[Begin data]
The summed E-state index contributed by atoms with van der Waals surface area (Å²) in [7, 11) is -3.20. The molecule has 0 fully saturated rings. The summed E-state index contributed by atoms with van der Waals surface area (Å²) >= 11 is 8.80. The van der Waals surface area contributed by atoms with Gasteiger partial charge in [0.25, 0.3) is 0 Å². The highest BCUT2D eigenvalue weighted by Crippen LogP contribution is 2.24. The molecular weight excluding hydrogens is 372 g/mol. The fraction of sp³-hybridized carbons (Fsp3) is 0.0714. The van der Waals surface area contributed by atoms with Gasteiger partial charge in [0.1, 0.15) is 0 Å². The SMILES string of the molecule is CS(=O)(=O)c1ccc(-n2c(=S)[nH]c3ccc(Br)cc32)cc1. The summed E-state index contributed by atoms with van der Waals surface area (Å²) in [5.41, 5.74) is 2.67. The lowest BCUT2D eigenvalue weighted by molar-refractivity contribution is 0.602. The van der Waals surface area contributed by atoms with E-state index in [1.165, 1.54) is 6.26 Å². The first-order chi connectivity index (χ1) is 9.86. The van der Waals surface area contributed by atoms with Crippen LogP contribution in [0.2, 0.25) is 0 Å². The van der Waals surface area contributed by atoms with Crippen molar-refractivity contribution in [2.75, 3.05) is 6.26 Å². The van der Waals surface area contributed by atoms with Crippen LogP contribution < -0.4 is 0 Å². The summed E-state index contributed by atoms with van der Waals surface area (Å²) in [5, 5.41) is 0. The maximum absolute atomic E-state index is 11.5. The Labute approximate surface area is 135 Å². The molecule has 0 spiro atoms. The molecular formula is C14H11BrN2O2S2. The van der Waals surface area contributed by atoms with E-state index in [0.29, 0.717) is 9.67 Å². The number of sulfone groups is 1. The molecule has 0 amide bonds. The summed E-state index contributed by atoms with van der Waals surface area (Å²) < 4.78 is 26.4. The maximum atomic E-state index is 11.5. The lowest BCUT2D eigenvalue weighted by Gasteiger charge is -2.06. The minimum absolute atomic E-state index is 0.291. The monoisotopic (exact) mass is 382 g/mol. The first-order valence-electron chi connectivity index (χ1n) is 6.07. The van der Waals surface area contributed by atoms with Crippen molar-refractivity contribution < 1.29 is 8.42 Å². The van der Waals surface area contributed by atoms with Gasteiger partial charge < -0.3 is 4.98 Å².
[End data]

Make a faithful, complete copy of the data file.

The summed E-state index contributed by atoms with van der Waals surface area (Å²) in [7, 11) is -3.20. The molecule has 0 fully saturated rings. The summed E-state index contributed by atoms with van der Waals surface area (Å²) >= 11 is 8.80. The van der Waals surface area contributed by atoms with Gasteiger partial charge in [0.25, 0.3) is 0 Å². The highest BCUT2D eigenvalue weighted by Crippen LogP contribution is 2.24. The molecular weight excluding hydrogens is 372 g/mol. The fraction of sp³-hybridized carbons (Fsp3) is 0.0714. The van der Waals surface area contributed by atoms with Gasteiger partial charge in [0.1, 0.15) is 0 Å². The SMILES string of the molecule is CS(=O)(=O)c1ccc(-n2c(=S)[nH]c3ccc(Br)cc32)cc1. The summed E-state index contributed by atoms with van der Waals surface area (Å²) in [5.41, 5.74) is 2.67. The lowest BCUT2D eigenvalue weighted by molar-refractivity contribution is 0.602. The van der Waals surface area contributed by atoms with E-state index in [1.165, 1.54) is 6.26 Å². The first-order chi connectivity index (χ1) is 9.86. The van der Waals surface area contributed by atoms with Crippen LogP contribution in [0.2, 0.25) is 0 Å². The van der Waals surface area contributed by atoms with Crippen molar-refractivity contribution in [2.75, 3.05) is 6.26 Å². The van der Waals surface area contributed by atoms with Crippen LogP contribution < -0.4 is 0 Å². The summed E-state index contributed by atoms with van der Waals surface area (Å²) in [5, 5.41) is 0. The maximum absolute atomic E-state index is 11.5. The Labute approximate surface area is 135 Å². The molecule has 0 spiro atoms. The molecular formula is C14H11BrN2O2S2. The van der Waals surface area contributed by atoms with E-state index in [0.29, 0.717) is 9.67 Å². The number of sulfone groups is 1. The molecule has 0 amide bonds. The summed E-state index contributed by atoms with van der Waals surface area (Å²) < 4.78 is 26.4. The maximum atomic E-state index is 11.5. The lowest BCUT2D eigenvalue weighted by Gasteiger charge is -2.06. The minimum absolute atomic E-state index is 0.291. The monoisotopic (exact) mass is 382 g/mol. The first-order valence-electron chi connectivity index (χ1n) is 6.07. The van der Waals surface area contributed by atoms with Crippen molar-refractivity contribution < 1.29 is 8.42 Å². The van der Waals surface area contributed by atoms with Gasteiger partial charge < -0.3 is 4.98 Å².